Edited Volumes and Journal Issues:
Queer Print Culture (under contract), in the series Studies in Book and Print Culture at the University of Toronto Press, co-edited with Javier Samper, with essays by Phoenix Alexander, Tanveer Hossain Anoy, Angela Borchert, Cait Coker, Domenic DeSocio, David Fernández, Kyle Frackman, Hannah Frydman, Elizabeth Groeneveld, Philip Hunt, Miriam Intrator, Rebekah Irwin, Saad Adnan Khan, Catriona MacLeod, Ela Przybylo, and Christopher Wilde.
Before Photography: German Visual Culture in the Nineteenth Century, in the series Interdisciplinary German Cultural Studies (Berlin: De Gruyter, 2021), co-edited with Kirsten Belgum and John Benjamin, with essays by the editors, Matthew Anderson, Christian Bachmann, Trevor Brandt, David Ciarlo, Agnes Hoffmann, Peter McIsaac, Catriona MacLeod, Kathrin Maurer, Antje Pfannkuchen, and John Short.
Market Strategies and German Literature in the Long Nineteenth Century, in the series Interdisciplinary German Cultural Studies (Berlin: De Gruyter, 2020), co-edited with Ervin Malakaj, with essays by the editors, Richard B. Apgar, Henning Marmulla, Jonathan M. Hess, Alexander Phillips, David Meola, Jessica Resvick, Jan Behrs, Petra McGillen, Shane D. Peterson, Petra Watzke, and Tobias Boes. Reviewed in The German Studies Review.
The Studied Environment, a special theme issue of The Germanic Review: Literature, Culture, Theory 94, no. 3 (2019), co-edited with Matthew H. Birkhold, with essays by the editors, Anna-Lisa Baumeister, and May Mergenthaler.
Periodical Literature in the Nineteenth Century, a special double issue of Colloquia Germanica 49, no. 2–3 (2016 ), co-edited with Sean Franzel, with essays by the editors, Dennis Senzel, Tobias Hermans, Angela Borchert, Kirsten Belgum, Shane D. Peterson, Lynne Tatlock, and Daniela Gretz.
Selected Journal Articles and Book Chapters:
"Enacting the Past: Nineteenth-Century Illustrated Periodicals and Painted Panoramas," in Before Photography: German Visual Culture in the Nineteenth Century (Berlin: De Gruyter, 2021), 65–93.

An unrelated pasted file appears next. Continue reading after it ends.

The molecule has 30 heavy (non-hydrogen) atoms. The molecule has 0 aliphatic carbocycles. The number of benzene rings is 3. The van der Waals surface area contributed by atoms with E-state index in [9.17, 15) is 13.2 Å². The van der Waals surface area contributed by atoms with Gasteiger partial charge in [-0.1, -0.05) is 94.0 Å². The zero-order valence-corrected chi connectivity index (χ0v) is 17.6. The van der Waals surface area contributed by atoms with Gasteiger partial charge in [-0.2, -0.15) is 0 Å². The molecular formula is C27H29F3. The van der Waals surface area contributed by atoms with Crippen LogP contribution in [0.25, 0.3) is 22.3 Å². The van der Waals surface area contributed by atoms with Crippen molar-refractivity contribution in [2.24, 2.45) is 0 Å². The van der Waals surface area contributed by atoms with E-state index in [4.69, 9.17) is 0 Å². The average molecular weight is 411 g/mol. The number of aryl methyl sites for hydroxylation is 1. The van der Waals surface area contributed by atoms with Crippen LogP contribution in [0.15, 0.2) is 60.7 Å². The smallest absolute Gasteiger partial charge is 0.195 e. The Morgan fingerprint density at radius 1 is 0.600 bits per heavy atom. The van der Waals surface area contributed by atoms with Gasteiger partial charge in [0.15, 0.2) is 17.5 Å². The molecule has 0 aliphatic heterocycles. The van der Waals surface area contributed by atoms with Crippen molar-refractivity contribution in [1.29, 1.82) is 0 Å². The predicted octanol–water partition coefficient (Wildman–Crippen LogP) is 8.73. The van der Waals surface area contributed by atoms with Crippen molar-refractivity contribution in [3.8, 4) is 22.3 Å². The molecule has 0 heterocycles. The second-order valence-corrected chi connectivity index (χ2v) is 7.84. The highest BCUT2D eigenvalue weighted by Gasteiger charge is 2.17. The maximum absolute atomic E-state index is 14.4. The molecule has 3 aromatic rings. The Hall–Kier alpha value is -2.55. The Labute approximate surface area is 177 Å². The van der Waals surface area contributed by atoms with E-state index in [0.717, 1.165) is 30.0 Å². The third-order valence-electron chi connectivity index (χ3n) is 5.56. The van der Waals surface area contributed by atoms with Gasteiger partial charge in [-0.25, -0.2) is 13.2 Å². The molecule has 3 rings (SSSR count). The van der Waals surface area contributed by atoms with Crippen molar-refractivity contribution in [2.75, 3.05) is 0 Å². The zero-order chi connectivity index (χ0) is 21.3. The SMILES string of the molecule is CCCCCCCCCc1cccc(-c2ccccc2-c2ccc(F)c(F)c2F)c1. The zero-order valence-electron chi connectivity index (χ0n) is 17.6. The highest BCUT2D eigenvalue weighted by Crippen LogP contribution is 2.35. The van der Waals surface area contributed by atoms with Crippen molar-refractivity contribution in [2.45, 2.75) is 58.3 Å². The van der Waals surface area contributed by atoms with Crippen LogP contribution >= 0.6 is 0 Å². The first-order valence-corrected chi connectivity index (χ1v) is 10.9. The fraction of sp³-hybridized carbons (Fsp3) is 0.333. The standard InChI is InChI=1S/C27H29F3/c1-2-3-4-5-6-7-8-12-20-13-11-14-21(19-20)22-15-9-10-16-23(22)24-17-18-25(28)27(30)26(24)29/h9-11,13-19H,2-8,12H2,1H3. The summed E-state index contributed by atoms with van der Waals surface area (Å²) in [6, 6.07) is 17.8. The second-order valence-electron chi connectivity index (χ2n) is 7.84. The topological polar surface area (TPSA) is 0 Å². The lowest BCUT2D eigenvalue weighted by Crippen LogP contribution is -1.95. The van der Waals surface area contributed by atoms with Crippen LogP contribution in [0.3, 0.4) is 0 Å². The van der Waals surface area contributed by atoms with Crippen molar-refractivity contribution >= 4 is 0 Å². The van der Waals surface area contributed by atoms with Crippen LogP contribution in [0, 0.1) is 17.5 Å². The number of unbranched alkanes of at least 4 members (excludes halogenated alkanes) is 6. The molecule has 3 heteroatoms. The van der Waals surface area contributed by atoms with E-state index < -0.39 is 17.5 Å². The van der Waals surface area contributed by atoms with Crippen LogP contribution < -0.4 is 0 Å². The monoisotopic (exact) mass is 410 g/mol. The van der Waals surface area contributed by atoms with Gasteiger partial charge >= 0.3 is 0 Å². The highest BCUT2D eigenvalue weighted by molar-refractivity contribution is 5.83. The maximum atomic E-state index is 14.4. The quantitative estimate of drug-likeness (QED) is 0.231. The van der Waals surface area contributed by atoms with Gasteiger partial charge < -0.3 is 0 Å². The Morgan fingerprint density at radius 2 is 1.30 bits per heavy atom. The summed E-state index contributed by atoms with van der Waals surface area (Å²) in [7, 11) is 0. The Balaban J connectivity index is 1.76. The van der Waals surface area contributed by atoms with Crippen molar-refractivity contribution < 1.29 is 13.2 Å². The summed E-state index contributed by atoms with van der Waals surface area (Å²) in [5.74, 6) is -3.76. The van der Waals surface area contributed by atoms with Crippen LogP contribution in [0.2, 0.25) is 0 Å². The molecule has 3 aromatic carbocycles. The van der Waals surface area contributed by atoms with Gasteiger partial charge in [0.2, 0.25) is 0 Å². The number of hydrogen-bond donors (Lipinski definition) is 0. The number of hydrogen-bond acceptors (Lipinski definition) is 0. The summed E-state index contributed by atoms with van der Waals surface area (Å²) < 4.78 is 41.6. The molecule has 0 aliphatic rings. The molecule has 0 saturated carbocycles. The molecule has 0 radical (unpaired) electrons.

"The Production of Books and the Production of the Professional Self: Droste-Hülshoff's Predicament of Authorship," in Market Strategies and German Literature in the Long Nineteenth Century (Berlin: De Gruyter, 2020), 219–243.
"Orientations in German Studies," in the forum "Does German Cultural Studies need the Nation-State Model?" The German Quarterly 29, no. 4 (Fall 2019): 445–448.
"Lese-und Handarbeiten: Illustrated German Fashion Journals and Sewing in the Nineteenth Century," in Visuelles Design. Die Journalseite als gestaltete Fläche / Visual Design. The Periodical Page as Designed Surface, ed. DFG-Forschergruppe "Journalliteratur" (Hannover: Wehrhahn, 2019), 361–381.
"Saving the Forest: The Serialization of Wood Specimen Collections," in The Studied Environment, a special theme issue of The Germanic Review: Literature, Culture, Theory 94, no. 3 (2019): 228–238.
“Epigraphs and the Journal Edition of Droste-Hülshoff’s Judenbuche,” Colloquia Germanica 49, no. 2–3 (2016 ): 177–200.
“Family, Intercategorical Complexity, and Kleist’s Die Verlobung in St. Domingo,” The Germanic Review: Literature, Culture, Theory 92, no. 3 (2017): 223–244.
“Cultural Legitimacy and Nicolas Mahler’s Autobiographical Comics,” in Novel Perspectives on German-Language Comics: History, Pedagogy, Theory, ed. Lynn Marie Kutch (Lanham: Lexington Books, 2016), 215–235.
“Covering the Wound: Panorama Exhibitions and Handmade History,” Seminar: A Journal of Germanic Studies 51, no. 1 (2015): 10–27.
“Der holzgerechte Jäger: Forester Fictions and Annette von Droste-Hülshoff’s Die Judenbuche,” The Germanic Review: Literature, Culture, Theory 89, no. 4 (2014): 345–364.
“The Politics of Commemoration in Wien und die Wiener,” Journal of Austrian Studies 47, no. 1 (2014): 1–20.
“Regarding the Cousin: Surveillance and Narration in Hoffmann’s Des Vetters Eckfenster,” German Studies Review 35, no. 2 (2012): 249–264.